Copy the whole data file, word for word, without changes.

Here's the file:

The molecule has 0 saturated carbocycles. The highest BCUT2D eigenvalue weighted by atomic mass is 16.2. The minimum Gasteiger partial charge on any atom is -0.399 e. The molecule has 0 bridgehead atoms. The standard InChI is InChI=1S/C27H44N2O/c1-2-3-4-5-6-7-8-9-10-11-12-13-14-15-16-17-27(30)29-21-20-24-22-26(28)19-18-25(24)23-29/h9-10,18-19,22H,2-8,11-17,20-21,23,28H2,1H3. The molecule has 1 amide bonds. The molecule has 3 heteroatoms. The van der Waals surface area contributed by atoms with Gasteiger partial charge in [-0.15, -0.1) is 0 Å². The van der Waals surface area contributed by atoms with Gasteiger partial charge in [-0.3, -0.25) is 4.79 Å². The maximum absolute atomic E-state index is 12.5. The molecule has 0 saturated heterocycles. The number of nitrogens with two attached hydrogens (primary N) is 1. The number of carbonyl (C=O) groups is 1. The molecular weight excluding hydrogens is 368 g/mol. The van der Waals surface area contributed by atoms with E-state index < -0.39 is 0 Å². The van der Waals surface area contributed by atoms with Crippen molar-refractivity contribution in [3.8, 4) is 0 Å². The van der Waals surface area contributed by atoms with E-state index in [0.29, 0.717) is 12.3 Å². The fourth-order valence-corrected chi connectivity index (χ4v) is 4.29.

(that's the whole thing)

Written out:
The molecule has 0 saturated carbocycles. The highest BCUT2D eigenvalue weighted by atomic mass is 16.2. The minimum Gasteiger partial charge on any atom is -0.399 e. The molecule has 0 bridgehead atoms. The standard InChI is InChI=1S/C27H44N2O/c1-2-3-4-5-6-7-8-9-10-11-12-13-14-15-16-17-27(30)29-21-20-24-22-26(28)19-18-25(24)23-29/h9-10,18-19,22H,2-8,11-17,20-21,23,28H2,1H3. The molecule has 1 amide bonds. The molecule has 3 heteroatoms. The van der Waals surface area contributed by atoms with Gasteiger partial charge in [-0.15, -0.1) is 0 Å². The van der Waals surface area contributed by atoms with Gasteiger partial charge in [-0.3, -0.25) is 4.79 Å². The maximum absolute atomic E-state index is 12.5. The molecule has 0 saturated heterocycles. The number of nitrogens with two attached hydrogens (primary N) is 1. The number of carbonyl (C=O) groups is 1. The molecular weight excluding hydrogens is 368 g/mol. The van der Waals surface area contributed by atoms with E-state index < -0.39 is 0 Å². The van der Waals surface area contributed by atoms with Crippen molar-refractivity contribution in [3.8, 4) is 0 Å². The van der Waals surface area contributed by atoms with E-state index in [0.29, 0.717) is 12.3 Å². The fourth-order valence-corrected chi connectivity index (χ4v) is 4.29.